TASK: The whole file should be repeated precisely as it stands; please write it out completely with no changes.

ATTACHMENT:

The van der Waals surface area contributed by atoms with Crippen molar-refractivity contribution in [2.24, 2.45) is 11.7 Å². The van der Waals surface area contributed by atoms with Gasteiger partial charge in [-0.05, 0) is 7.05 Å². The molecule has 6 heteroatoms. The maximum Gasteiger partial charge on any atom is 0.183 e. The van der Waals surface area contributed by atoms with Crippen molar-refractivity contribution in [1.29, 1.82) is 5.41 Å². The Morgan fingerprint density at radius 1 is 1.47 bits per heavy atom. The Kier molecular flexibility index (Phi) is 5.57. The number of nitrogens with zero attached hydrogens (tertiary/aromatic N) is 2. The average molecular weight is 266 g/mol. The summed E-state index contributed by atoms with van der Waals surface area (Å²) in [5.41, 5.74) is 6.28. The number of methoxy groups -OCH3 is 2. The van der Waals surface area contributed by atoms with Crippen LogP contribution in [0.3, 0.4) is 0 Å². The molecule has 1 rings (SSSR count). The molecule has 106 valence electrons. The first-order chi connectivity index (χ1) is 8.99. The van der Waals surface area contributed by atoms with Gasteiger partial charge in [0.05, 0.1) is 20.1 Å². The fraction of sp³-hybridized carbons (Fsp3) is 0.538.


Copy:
The van der Waals surface area contributed by atoms with Crippen molar-refractivity contribution in [2.24, 2.45) is 11.7 Å². The van der Waals surface area contributed by atoms with Gasteiger partial charge in [-0.05, 0) is 7.05 Å². The molecule has 6 heteroatoms. The maximum Gasteiger partial charge on any atom is 0.183 e. The van der Waals surface area contributed by atoms with Crippen molar-refractivity contribution in [1.29, 1.82) is 5.41 Å². The Morgan fingerprint density at radius 1 is 1.47 bits per heavy atom. The Kier molecular flexibility index (Phi) is 5.57. The number of nitrogens with zero attached hydrogens (tertiary/aromatic N) is 2. The average molecular weight is 266 g/mol. The summed E-state index contributed by atoms with van der Waals surface area (Å²) in [5.41, 5.74) is 6.28. The number of methoxy groups -OCH3 is 2. The van der Waals surface area contributed by atoms with Crippen LogP contribution in [0.3, 0.4) is 0 Å². The molecule has 1 rings (SSSR count). The molecule has 106 valence electrons. The first-order chi connectivity index (χ1) is 8.99. The van der Waals surface area contributed by atoms with Gasteiger partial charge in [0.05, 0.1) is 20.1 Å². The fraction of sp³-hybridized carbons (Fsp3) is 0.538.